Breaking A Virtual Sweat: The Making Of A Sports Game

The traditional—or perhaps stereotypical—relationship between computer nerds and jocks is one often characterised by bruises to the face, wedgies up the arse and dignity down the drain. But, as the developers behind Australia’s latest AFL and NRL games on PSP show us, it doesn’t always have to be this way.

Nestled within the creative hub of Melbourne, a small studio by the name of Wicked Witch Software have been hard at work developing not fantasy games where the sedentary can find themselves escaping reality (although such games are a part of their repertoire), but two sports titles based on activities that couldn’t be further away from the actual act of game development itself. As they sit and program at their desks, the images appearing on their screens show the fittest and burliest of athletes executing spectacular sporting moves and taking the roughest of tumbles.

As curious it is to hear about the usually tech and programming oriented making games about an activity that we normally wouldn’t associate with their industry, the managing director of Wicked Witch Software and producer on the titles AFL and NRL Challenge, Daniel Visser, has said that it’s really not that bizarre a coupling.

“Sports games have been around on video game systems ever since Pong and, I dare say, after table tennis, soccer was not far behind… so in this regard, a lot of the work has been done. Gamers are familiar and expect general controls and interfaces which are common to many sports games,” Visser said.

“These games appeal to the sport lovers primarily… [They are a]fantasy for sports fans to experience that is beyond playing in the yard or watching the sport on television.”

And there are bucket loads of truth in that statement. With the success of titles such as the FIFA, Pro Evo, and a plethora of sporting and athletic simulations that have made their way out onto consoles over the past two decades, sports games definitely have a noticeably large market. But of more interest is how these games, which have proven incredibly popular with gamers and sports fans alike — are made to begin with. How do game developers take a physical activity that is so well known and understood by such a wide demographic and turn it into a successful video game? At what point does the tough and rough side of AFL meet the intricately geeky programming side of game development, and when do they know they’ve gotten it right?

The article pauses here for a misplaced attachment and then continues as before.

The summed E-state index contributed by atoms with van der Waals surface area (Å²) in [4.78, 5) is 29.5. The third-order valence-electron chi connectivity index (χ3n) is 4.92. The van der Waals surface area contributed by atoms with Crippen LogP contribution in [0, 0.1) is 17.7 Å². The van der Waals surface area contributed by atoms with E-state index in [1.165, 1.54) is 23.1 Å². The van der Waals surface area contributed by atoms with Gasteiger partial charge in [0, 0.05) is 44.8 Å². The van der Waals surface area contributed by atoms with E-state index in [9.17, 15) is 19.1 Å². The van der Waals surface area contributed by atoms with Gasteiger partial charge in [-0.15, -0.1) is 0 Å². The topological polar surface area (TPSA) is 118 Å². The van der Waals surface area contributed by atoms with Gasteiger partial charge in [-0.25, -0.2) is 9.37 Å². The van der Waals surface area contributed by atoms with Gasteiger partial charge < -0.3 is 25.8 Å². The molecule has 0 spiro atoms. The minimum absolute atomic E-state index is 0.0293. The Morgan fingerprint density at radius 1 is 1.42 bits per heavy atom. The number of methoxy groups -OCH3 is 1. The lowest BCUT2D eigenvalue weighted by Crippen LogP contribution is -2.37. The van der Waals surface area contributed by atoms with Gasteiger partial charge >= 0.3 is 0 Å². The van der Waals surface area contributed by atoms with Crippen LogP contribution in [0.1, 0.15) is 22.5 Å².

“Each sport does present its own unique challenges,” Visser says.

“A huge amount goes into making any game; official games have their own challenges. We absolutely have to study the game, the players, the culture, the technical details, deal directly with the AFL and NRL to get a huge range of official information on the game, the teams, the players, the stats, the stadia, the rules, the advertisers, the television and radio personalities, official photo shoots, 3D modelling players, animating them, taking motion capture data, recording sound effects, sourcing music, focus testing, bug testing, approval processes and much, much more. The list is very extensive!”

The team behind AFL and NRL Challenge consisted of sports fans and those who knew nothing of the sports in the beginning, so a lot of the time was devoted to communicating ideas and understanding the way the sport work, Visser explained. For a studio whose portfolio features a range of licensed movie games such as Space Chimps and Ned Kelly, MMORPGS, puzzles and strategy games, the team had to take a different approach to making a sports game.

“Sports games are fairly different from an RPG or RTS,” Visser said.

“The good thing about a sports game is that the ‘game’ part is the same thing over and over, even though it does have lots of rules, this can make it easier to test than an RPG, that has hundreds of unique levels.”

“On the other hand, in an RPG you can usually make up parts and work around problems; when you are making a simulation of something that is real, you are forced to work on implementing almost everything!”

So it seems there is a middle ground where the geeks and sports heads can meet, mingle, and nut out a game that both sides can play without the threat of abominable wedgies. Or, in Wicked Witch Software’s case, both sides may even be able to win each other over.

“People here have developed much more of an interest in the sports, which is good to see!” Visser said.

“The best result for us is to ensure we satisfy gamers and sports fans as well as everyone in between!”

Playing With Balls is Gizmodo AU’s week-long look at the technology behind the sports we love, from the jerseys to the balls and everything in between. Go your mother’s team!